Monday, March 21, 2011

Review: The Smoking Gun Affair

Posted By on Mon, Mar 21, 2011 at 4:32 PM

They don't call me Slideshow Schniper for nothin'.

My latest slideshow captures The WYNOT Radio Theatre Show's The Smoking Gun Affair, which I watched last Friday night.

Sammie Joe Kinnett is the smoking baby in  The Smoking Gun Affair.
  • Matthew Schniper
  • Sammie Joe Kinnett is the smoking baby in The Smoking Gun Affair.

The Star Bar Players are hosting writer, director and actor Cory Moosman and his talent-heavy crew of WYNOT Radio stars on weekends, through April 3.

And I strongly suggest you make time to attend the show; it's super-entertaining, and all the actors are simply wonderful.

Moosman, fresh off his performance in The Producers at the Colorado Springs Fine Arts Center, headed up the cast as radioman Hal Van Patten. Marco Robinson (Clark Stapleton) and Sammy Gleason (Jackie Lamont) also performed in The Producers with Moosman, and appear in this show.

Moosman, as you'll recall if you caught Death Wore Elevator Shoes last year, writes all of these WYNOT Radio scripts. They're basically throwbacks to the days of radio dramas (before televisions ruined everything) — staged as sort of a behind-the-scenes view of producing a live radio show.

The set is perfectly stark and simple: a podium and vintage microphone for each actor, broken up by a few prop tables that are full of all kinds of noise-makers and gag items.

The cast moves between the central drama — The Smoking Gun Affair in this case — in which Hal Van Patten plays Rick Luger: Private Dick, and several faux commercial segments as well as a great sketch parodying a Lone Ranger of sorts named The Last Buckaroo.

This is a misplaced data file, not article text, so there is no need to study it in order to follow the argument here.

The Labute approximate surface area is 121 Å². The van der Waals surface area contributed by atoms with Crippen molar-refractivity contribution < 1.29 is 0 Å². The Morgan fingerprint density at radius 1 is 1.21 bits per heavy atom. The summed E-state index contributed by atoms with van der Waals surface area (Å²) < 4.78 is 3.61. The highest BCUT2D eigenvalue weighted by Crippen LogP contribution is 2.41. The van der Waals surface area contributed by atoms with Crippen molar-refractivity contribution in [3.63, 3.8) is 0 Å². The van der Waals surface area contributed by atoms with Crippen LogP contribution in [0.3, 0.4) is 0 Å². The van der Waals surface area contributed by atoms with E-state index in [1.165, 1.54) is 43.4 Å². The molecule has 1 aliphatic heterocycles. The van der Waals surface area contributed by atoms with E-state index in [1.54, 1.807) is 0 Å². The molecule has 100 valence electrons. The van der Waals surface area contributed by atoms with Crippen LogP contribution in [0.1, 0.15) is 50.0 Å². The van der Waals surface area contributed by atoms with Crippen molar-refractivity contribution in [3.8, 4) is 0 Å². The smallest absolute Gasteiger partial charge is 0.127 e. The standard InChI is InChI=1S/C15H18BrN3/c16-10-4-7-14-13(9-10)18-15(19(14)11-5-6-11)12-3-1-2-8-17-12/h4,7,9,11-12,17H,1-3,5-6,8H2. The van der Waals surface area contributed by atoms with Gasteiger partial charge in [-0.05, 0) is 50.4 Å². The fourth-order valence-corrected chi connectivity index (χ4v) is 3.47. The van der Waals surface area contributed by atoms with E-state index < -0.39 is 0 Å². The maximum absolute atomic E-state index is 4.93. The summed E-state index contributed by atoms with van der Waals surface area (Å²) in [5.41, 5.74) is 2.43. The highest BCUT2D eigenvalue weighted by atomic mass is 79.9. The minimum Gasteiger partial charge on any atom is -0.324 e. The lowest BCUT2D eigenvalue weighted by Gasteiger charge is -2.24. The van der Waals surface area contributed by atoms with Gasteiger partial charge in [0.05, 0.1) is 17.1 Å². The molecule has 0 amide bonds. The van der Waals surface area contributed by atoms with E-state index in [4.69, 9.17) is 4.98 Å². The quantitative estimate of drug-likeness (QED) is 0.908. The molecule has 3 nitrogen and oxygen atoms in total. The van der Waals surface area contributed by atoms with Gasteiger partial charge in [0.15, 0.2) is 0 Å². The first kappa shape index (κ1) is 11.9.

Sammie Joe Kinnett is hilarious as that masked man, but he's at his finest and funniest as the smoking baby in the Hammer Cigarettes commercial. Really, I think I will laugh every time I look at the above photo of him all smiley and face-squished in his blue bonnet — cigarette in hand.

Jonny Eberhardt executes some fun characters as Montgomery Lynd, and Gleason performs probably the best voice work of the batch.

Robinson is, as usual, acting well above his young age and makes a great villain in the Rick Luger sketches, donning a comical ascot under his goofy fake mustache and wielding a palm-sized girly gun that's good for a laugh.

Moosman, of course, needs a troubled dame for his sketches, and Amanda Cardinal as Evelyn Wonderly plays the part well in red gloves and a big red hat and dark buggy glasses.

Marco Robinson pulls out his piece. (Yes, that statement is somewhat of a dick-joke, because the script is full of them. Be warned.)
  • Matthew Schniper
  • Marco Robinson pulls out his piece. (Yes, that statement is somewhat of a dick joke, because the script is full of them. Be warned.)

Notice I've basically just given each actor a shout-out without saying much about plot and whatnot.

That's because the plot is basically secondary. You aren't really pulled along waiting to find out what happens to Luger or the dame or the villain — you just want to hear the next funny sound effect, watch one of the actors launch into a new character, and enjoy the next dry one-liner.

This is brain candy at its finest, with a smart script and easygoing, playful acting.

Kind of how television audiences now love watching Mad Men for the twisted generational nostalgia (read: sexism, alcoholism and the era when cigarettes were good for you), this show is completely fulfilling when taken as an homage to the radio days.

Some of the stupidest gags are by that rationale the funniest, and viewed inside of a 50-seat dance space (Attitudes Center for the Performing and Visual Arts) next to an old folks' home in a neighborhood and strip mall still stuck in the ’50s, the whole experience has a surreal feel — kind of like a Christopher Guest movie.

But truly, my guest and I had a blast. Sadly, we were two of some 10 audience members on opening night. That's a sad showing for a deserving show packed with some of our finest local actors.

I hear grumbling often about Colorado Springs not supporting its arts scene, including its visual, culinary and music-based arts. On a night such as this, I certainly feel the sentiment.

This show will see a total audience during its run that's likely less than a single packed night at the FAC. But we're talking about many of the same actors that grace that stage in a show that is, for its own style, just as entertaining as FAC performances.

I'll be clear: This one's an easy one, folks. Go see this show and you won't be disappointed.

Seriously — it's got a smoking baby. What more do you need?

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